And continue she does.  She finds in an empty room the potential for creation—much like the God in whose image she was created, she discovers beauty in the smallest of things, whether it’s the Japanese birthday doll or the red dripping wax she uses for personal correspondence. She is intimately connected with these objects because of the love she has for the people she associates with each respective article. Not a single rubber llama falls to the ground without her knowing.  These objects then, become not a representation of a part of her life, but a manifestation of part of her spirit.  Soon, however, the Girl’s universe will cease to exist.  The blue bottles will disappear, the Japanese birthday doll with the purple iris painted on its wooden body will be tucked away under wrapping paper to awake in a new world.

And so it is meant to be, thinks the Girl.  It becomes tiring, creating her universe over and over again as she moves from dorm room to dorm room each year. The canvas will become blank again. Glory be for the Sabbath, the day of rest.  God’s creativity is infinite, as well as His patience, but even He needed to rest.  But there is no rest for her, or for anyone because we are transitory creatures. We are stimulated to action by the next shockwave that hits us, like a move, the death of a loved one, or the beginning of a new phase in life. We are placed on earth for a finite period of time and given the opportunity to have our own little universes within His vast creation.

The Girl sits down, surrounded by cardboard boxes that vomit clothes and desk supplies.  She looks at the hand-painted canvases that line her wall in carefully placed patterns. The polyurethane foam rubber llama stares unblinking from its catty-cornered stance on the desk. Soon, the Girl will become a Woman. The Woman will become a Wife.  The Wife might become a Mother, but first things first. Each phase will require a slight reorder in her universe.  Each universe will then be different. And that’s the way it goes.


Author’s Statement on Beauty

There is comfort in analyzing the things and people that surround us—whether it is a dream, a personality, or statistical data on how much peanut butter is purchased in a state for a given year, people find satisfaction in understanding the world around them. There is so much more to life, however, that cannot be measured. The foreboding chill on a dark autumn night or the thrill of hearing words of devotion pour from a lover’s lips cannot be systematically analyzed or measured. If someone were to place a numerical value or worth on such moments, their intrinsic beauty would fade, leaving hollow words and shadows behind them. Words, therefore, become a priceless medium through which such fleeting delicacies can be communicated without trespassing on their holy beauty.  Words can convey the humble grace of a coffee cup left next to an open book, or touch on the untold stories that once fell within the bare walls of a campus dorm room. Beauty is everywhere . . . if we can find the words.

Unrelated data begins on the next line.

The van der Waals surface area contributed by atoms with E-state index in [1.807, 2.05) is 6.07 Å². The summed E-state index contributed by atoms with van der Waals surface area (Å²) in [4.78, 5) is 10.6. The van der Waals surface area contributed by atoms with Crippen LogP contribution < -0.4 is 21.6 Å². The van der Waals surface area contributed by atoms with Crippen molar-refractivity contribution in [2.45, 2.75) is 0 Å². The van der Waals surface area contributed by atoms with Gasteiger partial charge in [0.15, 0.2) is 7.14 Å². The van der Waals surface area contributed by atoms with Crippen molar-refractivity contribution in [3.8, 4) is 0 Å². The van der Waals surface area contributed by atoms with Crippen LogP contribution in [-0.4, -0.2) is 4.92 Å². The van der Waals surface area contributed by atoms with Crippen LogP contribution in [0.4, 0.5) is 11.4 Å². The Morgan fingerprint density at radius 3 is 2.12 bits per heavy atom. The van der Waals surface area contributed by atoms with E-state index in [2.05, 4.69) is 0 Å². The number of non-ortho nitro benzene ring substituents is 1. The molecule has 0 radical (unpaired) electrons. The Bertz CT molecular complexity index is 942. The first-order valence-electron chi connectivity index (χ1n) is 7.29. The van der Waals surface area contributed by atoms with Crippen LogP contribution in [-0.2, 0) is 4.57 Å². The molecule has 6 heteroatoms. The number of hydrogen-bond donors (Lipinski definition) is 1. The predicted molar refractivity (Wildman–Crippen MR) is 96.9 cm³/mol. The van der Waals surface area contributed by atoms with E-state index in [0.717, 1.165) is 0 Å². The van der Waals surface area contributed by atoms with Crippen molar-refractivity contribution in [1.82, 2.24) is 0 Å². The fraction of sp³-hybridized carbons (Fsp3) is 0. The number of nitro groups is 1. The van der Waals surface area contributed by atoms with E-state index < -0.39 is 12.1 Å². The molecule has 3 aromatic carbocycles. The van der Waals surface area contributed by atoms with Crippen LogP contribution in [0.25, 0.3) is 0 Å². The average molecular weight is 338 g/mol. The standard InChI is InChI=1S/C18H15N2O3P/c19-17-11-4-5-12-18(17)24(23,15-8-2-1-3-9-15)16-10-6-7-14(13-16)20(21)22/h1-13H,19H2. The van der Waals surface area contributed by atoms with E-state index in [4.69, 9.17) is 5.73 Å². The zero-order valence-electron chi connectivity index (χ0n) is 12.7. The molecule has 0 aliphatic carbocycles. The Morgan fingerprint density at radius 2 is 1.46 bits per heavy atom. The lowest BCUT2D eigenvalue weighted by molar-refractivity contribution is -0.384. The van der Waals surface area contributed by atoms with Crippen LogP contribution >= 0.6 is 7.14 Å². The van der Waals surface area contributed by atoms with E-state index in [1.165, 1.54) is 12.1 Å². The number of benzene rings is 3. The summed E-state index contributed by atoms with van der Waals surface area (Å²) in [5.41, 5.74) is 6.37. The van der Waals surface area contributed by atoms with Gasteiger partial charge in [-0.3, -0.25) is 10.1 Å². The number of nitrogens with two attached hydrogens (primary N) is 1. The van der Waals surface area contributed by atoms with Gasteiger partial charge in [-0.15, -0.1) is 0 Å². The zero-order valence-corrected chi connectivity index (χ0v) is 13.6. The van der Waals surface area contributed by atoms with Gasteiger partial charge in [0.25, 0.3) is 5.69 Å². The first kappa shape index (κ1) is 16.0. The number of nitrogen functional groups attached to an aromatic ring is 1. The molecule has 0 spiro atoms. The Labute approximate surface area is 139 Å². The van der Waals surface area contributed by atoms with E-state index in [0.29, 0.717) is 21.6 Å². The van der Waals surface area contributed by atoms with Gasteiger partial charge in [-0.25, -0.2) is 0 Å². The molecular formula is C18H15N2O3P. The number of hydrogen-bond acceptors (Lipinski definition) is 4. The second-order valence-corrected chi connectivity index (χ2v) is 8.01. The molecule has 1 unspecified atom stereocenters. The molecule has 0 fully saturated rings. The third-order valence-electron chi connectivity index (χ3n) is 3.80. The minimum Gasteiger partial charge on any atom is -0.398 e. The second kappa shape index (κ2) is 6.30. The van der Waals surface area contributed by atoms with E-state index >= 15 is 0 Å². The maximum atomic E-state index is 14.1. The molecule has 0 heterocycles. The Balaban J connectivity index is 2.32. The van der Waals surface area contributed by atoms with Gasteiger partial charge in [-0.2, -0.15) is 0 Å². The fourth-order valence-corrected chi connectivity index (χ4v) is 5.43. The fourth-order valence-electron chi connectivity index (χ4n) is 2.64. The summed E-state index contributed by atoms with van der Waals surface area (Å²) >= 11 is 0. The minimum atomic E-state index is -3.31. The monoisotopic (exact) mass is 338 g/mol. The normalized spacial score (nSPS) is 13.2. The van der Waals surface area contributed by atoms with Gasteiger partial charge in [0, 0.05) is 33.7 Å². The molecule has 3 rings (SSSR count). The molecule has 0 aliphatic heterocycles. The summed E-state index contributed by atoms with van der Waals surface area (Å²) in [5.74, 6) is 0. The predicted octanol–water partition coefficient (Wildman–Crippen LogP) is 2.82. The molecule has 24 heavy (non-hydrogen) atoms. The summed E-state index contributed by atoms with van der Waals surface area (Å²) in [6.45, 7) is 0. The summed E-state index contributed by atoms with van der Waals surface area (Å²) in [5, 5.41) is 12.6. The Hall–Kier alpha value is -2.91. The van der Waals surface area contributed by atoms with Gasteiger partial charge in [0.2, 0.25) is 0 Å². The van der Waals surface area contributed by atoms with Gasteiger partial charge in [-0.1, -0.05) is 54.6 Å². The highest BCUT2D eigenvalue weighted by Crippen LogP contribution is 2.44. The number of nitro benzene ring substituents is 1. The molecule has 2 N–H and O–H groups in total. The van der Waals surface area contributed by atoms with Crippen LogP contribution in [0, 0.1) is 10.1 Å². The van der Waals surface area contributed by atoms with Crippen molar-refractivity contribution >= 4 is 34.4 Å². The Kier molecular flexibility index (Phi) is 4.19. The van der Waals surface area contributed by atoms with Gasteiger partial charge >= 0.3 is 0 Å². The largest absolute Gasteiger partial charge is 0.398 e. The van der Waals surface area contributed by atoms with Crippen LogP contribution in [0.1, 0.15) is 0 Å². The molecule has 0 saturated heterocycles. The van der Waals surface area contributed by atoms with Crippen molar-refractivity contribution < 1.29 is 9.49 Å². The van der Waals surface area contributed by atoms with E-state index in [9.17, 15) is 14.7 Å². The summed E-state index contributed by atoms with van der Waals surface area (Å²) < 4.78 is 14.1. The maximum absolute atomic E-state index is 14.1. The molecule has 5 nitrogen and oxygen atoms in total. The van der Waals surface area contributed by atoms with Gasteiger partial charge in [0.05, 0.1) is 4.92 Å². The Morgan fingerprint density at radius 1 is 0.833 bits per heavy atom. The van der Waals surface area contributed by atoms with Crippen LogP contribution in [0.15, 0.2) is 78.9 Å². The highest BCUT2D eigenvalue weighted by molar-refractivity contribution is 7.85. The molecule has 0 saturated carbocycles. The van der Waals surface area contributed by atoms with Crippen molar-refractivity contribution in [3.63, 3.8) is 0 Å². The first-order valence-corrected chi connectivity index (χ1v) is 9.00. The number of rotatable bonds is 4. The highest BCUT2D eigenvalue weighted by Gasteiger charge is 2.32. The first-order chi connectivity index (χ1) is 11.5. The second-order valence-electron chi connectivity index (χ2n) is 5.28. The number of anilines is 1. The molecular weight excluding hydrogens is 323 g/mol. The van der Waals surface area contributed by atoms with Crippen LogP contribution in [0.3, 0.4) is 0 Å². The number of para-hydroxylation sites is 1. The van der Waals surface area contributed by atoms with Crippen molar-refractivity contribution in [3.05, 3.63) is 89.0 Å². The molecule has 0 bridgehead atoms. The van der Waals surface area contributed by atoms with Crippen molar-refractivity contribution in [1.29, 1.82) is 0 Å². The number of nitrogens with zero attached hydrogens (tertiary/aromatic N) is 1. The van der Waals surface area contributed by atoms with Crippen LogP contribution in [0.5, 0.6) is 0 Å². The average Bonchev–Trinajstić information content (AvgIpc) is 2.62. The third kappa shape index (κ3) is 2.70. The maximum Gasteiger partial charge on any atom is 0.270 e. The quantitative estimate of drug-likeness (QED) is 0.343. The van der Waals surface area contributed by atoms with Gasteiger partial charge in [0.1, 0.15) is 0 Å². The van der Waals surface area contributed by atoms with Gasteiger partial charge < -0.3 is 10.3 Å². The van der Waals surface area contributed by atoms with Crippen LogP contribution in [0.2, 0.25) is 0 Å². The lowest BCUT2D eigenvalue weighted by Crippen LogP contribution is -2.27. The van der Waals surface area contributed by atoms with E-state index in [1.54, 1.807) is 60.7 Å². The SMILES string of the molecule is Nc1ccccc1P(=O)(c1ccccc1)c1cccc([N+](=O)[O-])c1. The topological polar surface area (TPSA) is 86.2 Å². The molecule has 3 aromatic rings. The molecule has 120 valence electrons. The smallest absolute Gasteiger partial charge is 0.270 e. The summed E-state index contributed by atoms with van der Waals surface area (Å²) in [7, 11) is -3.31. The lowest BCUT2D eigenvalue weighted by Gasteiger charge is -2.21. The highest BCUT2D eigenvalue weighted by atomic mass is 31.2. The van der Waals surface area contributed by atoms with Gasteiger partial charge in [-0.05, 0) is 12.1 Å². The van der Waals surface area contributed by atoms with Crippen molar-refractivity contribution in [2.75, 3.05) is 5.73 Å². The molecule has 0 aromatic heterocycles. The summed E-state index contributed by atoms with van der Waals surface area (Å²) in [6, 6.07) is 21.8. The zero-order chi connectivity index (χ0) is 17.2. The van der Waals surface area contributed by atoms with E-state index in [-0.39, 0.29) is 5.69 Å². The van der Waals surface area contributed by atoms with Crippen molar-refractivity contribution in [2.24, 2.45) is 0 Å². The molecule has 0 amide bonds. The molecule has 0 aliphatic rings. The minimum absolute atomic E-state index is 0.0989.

Victoria Douglas is a recent graduate from Judson College with dual degrees in Business Administration and English. Victoria is the recipient of the Association of Christian Librarians Research Award (2017) and has an honorable mention for the 2017 Mary Evelyn McMillan Undergraduate Writing Award.  She has presented undergraduate research at the Association of College English Teachers of Alabama (ACETA) Conference in 2015 and 2017. Victoria is currently attending the University of Central Arkansas for her Masters in Business Administration with a concentration in Information Management. Because her current studies are focused on analyzing data sheets and computer application software, she hopes to create glimpses of non-measurable beauty found in words, nature, and the seemingly insignificant things that surround us every day.